(Image credit: Future PLC/Chris Everard)

'Lots of one type of flower. Lots of candles grouped together. So rather than spreading them down the table one by one, have a big bunch of candles in the middle,' advises Kate.

'Have a big bunch of greenery in the middle. Or, you can fill a fruit bowl with lots of oranges, figs, or seasonal produce, if you like. Or, even just get strings of lights that are battery operated and put those in a glass vase (similar to Nigella Lawson's kitchen fairy light trick),' she continues.

'It's about creating that notion of abundance.'

Oranges on plates on decorated dining table

(Image credit: Future PLC/Talbot Photography)

On top of the golden rule of abundance, Kate also suggests 'keeping the colour palette quite restricted, simple, and tonal' as well as utilising 'lots of greenery like moss or ivy which doesn't wilt'. These are things you can do that are effective, simple, and affordable that certainly make for an expensive-looking tablescape.

And, if you plan on having central flowers, she urges you to 'keep them low'.

'I've been to dinner events before where the flowers are beautiful but they're so high you can't see the person opposite you,' she warns.

Flower centrepieces on decorated dining table

(Image credit: Future PLC)

Then, to finish off, consider keeping your crockery very simple, but then having fun with your serving dishes.

'If you watch any of those cookery programs with Jamie Oliver or Nigella Lawson, they've always got a fantastic mix of what often looks like vintage plates that they're serving things on,' says Kate.

'Have a variety of mismatched vintage patterns, and that's a really good way to bring interest to a table without distracting from the food.'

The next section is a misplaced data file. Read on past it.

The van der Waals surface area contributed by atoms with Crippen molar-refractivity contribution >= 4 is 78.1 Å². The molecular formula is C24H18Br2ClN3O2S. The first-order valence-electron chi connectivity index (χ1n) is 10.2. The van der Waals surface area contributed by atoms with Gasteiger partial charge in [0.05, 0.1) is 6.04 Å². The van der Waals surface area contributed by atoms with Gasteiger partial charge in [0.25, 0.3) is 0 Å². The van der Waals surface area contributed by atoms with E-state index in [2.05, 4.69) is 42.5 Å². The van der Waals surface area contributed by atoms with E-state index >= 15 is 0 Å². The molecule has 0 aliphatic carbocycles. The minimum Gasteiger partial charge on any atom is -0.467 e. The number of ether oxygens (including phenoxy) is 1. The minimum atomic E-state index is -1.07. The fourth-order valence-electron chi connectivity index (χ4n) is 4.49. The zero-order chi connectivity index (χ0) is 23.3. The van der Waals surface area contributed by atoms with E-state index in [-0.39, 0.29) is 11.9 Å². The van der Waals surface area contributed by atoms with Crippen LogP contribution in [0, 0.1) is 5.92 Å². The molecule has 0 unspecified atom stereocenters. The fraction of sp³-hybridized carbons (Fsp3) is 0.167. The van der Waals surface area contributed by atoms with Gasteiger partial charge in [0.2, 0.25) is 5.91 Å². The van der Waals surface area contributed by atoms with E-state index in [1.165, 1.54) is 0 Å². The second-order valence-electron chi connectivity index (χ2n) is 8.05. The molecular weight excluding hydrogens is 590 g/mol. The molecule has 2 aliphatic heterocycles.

Wishbone style chairs around dining table set for Christmas. Four wreaths on a panelled feature wall and gold lit Christmas tree

(Image credit: Future PLC/Dominic Blackmore)

Jack Steiner, UK country manager at TaskRabbit concludes, 'Looking ahead, it's wonderful to see how users are making their spaces their own, no matter how big or small that space may be.'

'Brits are clearly really making the most of every inch, and making their interiors work overtime for style, relaxation, and fun. I've been quite inspired to make sure my home is prepped for a party in 2024!'

Taskrabbit, the platform that connects people with skilled reliable Taskers to get help around the home and garden, has been working with Kate Watson-Smyth on their 2024 interior trend report, revealing what is set to be big in our homes in the coming year. Those looking to get a helping hand can book a Tasker online or on the Taskrabbit app.

Jullia Joson
Junior Writer

Jullia Joson is a Junior Writer at Ideal Home. She's always loved all things homes and interiors, graduating with a bachelor's degree in Architectural Studies from the University of Nottingham where her love for journalism blossomed following her internship at ArchDaily. Now focused on home tech, Jullia works on writing features and explainers to help people make the most of their home appliance investments. When she isn't writing, she loves exploring the city, coffee shop hopping, and losing hours to a cosy game.